With all the IIS & ASP security problems we've been seeing of late,
you'd naturally expect some software vendors to release products to
try and help fight them. Flicks Software, whose previous offerings include
AuthentiX, WebQuota, and VideoQuota, has released an extremely well timed
product, named Titan, which is aimed at helping you add another level of
security to your web server.
Here's the basic description taken right from Flicks Software's site:
Titan, the application firewall from Flicks Software protects your
IIS server against procedures executed by entire classes of hack attacks, rather
than looking for individual characteristics of known worms and viruses. By
protecting your IIS server procedurally, Titan is able to
protect against both worms and viruses before they are discovered! Unlike other
antivirus applications, such as intrusion detection systems and network
firewalls, Titan is not limited to just previously analyzed viruses!
Heck... while I'm at it... here are some of their banners:
The download and install were pretty standard and uneventful. I did have one
issue. As the instructions said, I disabled my internet services before running
the setup routine. Towards the end of setup, the program asked me if I wanted it
to restart my services and I said OK, yet when everything was done they were
still stopped. It might have just been a fluke or my wacky computer, but
a call to IISReset brought them back up without a hitch and I was off and running.
Titan is implemented as an ISAPI Filter and, by default, is installed at the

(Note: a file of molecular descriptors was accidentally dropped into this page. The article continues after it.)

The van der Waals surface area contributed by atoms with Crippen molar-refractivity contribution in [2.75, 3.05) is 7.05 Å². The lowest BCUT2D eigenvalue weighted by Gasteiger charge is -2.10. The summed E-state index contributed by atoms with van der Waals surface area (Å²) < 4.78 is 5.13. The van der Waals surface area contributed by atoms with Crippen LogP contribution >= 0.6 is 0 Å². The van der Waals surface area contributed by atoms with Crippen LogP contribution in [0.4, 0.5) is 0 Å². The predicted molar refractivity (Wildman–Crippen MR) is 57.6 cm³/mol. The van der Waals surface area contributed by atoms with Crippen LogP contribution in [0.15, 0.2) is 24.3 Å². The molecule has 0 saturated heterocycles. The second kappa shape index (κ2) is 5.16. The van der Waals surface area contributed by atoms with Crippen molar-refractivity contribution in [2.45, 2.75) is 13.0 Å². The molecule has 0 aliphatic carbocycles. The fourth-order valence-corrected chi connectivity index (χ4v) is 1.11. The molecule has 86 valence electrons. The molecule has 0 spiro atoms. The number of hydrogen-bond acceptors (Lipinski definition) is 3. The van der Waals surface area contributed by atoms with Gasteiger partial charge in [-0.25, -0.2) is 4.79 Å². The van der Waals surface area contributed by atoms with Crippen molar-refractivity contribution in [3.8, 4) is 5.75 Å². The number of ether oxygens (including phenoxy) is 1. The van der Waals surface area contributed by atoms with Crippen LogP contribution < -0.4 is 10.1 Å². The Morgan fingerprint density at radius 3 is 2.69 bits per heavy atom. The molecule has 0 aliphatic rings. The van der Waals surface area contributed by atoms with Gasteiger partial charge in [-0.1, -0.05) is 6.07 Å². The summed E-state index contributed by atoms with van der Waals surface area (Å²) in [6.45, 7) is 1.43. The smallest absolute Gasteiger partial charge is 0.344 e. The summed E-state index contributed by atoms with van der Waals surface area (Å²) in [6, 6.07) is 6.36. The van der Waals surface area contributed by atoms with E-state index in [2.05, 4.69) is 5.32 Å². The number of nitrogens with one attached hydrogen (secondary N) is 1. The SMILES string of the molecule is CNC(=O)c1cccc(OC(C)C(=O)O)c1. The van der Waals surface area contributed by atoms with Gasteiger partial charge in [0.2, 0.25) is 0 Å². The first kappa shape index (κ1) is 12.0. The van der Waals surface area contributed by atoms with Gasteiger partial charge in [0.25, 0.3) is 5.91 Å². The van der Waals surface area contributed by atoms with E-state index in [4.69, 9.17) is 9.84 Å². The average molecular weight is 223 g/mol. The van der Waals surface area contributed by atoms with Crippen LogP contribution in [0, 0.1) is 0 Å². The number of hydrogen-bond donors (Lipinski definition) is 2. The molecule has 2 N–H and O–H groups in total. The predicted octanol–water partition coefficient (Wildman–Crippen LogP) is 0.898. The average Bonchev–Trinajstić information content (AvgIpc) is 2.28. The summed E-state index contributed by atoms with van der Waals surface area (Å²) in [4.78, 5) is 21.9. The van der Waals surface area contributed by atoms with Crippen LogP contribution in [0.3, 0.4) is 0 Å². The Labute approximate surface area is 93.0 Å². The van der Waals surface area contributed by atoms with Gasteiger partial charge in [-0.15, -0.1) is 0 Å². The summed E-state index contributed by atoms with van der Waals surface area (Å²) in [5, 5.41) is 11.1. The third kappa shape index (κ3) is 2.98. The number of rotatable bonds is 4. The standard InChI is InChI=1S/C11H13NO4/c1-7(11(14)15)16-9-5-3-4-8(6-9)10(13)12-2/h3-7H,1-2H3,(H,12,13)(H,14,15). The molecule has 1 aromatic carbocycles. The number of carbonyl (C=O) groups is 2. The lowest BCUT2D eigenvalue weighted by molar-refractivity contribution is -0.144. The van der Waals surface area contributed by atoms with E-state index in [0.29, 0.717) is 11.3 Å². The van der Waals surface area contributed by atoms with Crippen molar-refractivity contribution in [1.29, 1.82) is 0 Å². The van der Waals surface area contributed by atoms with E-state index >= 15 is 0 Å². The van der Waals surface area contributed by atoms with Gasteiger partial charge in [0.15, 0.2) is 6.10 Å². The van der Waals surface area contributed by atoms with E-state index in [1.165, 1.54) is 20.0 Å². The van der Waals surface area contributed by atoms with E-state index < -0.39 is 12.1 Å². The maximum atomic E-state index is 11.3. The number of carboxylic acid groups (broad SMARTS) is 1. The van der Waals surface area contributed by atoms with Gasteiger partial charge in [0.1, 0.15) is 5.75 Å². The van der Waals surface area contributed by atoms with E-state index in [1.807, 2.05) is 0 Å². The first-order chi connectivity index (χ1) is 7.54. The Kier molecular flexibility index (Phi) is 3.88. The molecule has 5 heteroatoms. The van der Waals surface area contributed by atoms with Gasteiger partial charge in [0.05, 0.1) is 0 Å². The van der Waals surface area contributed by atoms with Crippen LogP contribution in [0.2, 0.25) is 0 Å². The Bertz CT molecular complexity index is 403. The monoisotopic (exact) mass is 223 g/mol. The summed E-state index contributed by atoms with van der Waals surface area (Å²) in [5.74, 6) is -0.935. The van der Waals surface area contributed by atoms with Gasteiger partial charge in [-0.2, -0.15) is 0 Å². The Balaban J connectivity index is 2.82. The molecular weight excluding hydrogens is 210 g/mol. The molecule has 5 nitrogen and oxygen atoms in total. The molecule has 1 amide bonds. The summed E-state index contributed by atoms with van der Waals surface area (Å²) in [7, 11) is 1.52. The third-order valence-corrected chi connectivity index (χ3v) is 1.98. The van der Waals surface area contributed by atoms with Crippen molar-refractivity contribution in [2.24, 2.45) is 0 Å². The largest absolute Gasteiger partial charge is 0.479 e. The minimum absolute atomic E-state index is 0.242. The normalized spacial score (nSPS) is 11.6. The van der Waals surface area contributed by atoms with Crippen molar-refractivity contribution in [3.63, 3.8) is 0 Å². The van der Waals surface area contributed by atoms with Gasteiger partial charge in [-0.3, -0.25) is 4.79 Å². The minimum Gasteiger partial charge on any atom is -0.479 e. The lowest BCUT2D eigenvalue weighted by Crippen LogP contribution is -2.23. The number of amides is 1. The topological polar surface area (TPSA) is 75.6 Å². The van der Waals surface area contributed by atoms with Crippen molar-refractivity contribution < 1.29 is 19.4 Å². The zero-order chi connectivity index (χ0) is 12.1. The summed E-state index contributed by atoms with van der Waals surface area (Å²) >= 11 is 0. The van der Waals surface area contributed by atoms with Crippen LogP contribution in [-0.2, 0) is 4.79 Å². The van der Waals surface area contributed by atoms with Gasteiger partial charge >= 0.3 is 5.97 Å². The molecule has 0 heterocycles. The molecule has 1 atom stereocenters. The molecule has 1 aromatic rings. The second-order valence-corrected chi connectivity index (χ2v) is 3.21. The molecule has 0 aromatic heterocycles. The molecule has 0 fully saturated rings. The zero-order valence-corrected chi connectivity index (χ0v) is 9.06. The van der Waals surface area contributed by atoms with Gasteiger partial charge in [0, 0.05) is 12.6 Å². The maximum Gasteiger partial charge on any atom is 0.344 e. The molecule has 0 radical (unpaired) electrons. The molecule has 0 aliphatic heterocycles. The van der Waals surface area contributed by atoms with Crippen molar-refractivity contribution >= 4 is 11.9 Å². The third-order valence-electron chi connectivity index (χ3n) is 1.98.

computer level so its settings apply to all the web sites on the server.
Configuration is straight forward and is done via a simple Windows style configuration screen:
The program gives you enough options to configure it to do most anything you'd
want it to and even lets you add custom querystrings which it will then block.
What the program does when a request is denied is configurable as well. You can
type in a message, pull it from a file, include an explanation, or even redirect
to another URL.
Something I found of particular interest was the number of logging and
reporting options Titan contains. You can log them to a log file, the
system log, or even send them via email. On top of that, you can add custom
filters indicating which type of requests you want to log or ignore making
the reporting quite flexible.
Does It Work
Not having a lot of time to devote to testing or being able to come up with an
overly scientific or systematic way to test it, the tests I ran consisted mainly
of throwing different things at it and seeing if it let them through or not.
The things I threw at it were derived mainly from the log files on my test
machine. This machine had been hit by Code Red as well as a number of
variations of requests including a lot of attempts to get at cmd.exe, using ..
to go up the directory tree, and \ - the physical directory delimiter.
Nothing very exotic in this day and age, but it was the best source I could
come up with.